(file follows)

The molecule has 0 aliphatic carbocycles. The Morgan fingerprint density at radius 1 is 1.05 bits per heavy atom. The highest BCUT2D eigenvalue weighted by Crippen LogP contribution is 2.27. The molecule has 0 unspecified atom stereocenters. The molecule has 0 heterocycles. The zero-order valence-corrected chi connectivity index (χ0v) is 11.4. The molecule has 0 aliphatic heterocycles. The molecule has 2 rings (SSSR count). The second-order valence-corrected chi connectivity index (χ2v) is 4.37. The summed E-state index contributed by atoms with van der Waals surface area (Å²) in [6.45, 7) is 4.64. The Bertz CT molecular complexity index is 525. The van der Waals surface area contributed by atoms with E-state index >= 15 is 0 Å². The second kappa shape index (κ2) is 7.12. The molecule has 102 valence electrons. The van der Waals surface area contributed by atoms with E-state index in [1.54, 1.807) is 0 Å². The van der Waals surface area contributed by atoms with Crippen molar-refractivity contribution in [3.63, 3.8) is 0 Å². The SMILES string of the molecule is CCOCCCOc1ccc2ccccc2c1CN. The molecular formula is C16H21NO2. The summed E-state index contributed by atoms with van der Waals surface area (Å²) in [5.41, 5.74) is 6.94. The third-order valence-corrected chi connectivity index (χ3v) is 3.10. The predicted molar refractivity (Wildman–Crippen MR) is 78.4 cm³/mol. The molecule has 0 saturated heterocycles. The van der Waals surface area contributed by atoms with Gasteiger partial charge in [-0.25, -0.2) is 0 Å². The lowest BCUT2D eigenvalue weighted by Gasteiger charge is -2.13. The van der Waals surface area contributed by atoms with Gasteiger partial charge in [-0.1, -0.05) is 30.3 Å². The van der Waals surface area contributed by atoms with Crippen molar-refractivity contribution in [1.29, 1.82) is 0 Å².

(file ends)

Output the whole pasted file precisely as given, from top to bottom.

The molecule has 0 aliphatic carbocycles. The Morgan fingerprint density at radius 1 is 1.05 bits per heavy atom. The highest BCUT2D eigenvalue weighted by Crippen LogP contribution is 2.27. The molecule has 0 unspecified atom stereocenters. The molecule has 0 heterocycles. The zero-order valence-corrected chi connectivity index (χ0v) is 11.4. The molecule has 0 aliphatic heterocycles. The molecule has 2 rings (SSSR count). The second-order valence-corrected chi connectivity index (χ2v) is 4.37. The summed E-state index contributed by atoms with van der Waals surface area (Å²) in [6.45, 7) is 4.64. The Bertz CT molecular complexity index is 525. The van der Waals surface area contributed by atoms with E-state index >= 15 is 0 Å². The second kappa shape index (κ2) is 7.12. The molecule has 102 valence electrons. The van der Waals surface area contributed by atoms with E-state index in [1.54, 1.807) is 0 Å². The van der Waals surface area contributed by atoms with Crippen molar-refractivity contribution in [3.63, 3.8) is 0 Å². The SMILES string of the molecule is CCOCCCOc1ccc2ccccc2c1CN. The molecular formula is C16H21NO2. The summed E-state index contributed by atoms with van der Waals surface area (Å²) in [5.41, 5.74) is 6.94. The third-order valence-corrected chi connectivity index (χ3v) is 3.10. The predicted molar refractivity (Wildman–Crippen MR) is 78.4 cm³/mol. The molecule has 0 saturated heterocycles. The van der Waals surface area contributed by atoms with Gasteiger partial charge in [-0.25, -0.2) is 0 Å². The lowest BCUT2D eigenvalue weighted by Gasteiger charge is -2.13. The van der Waals surface area contributed by atoms with Gasteiger partial charge in [-0.1, -0.05) is 30.3 Å². The van der Waals surface area contributed by atoms with Crippen molar-refractivity contribution in [1.29, 1.82) is 0 Å².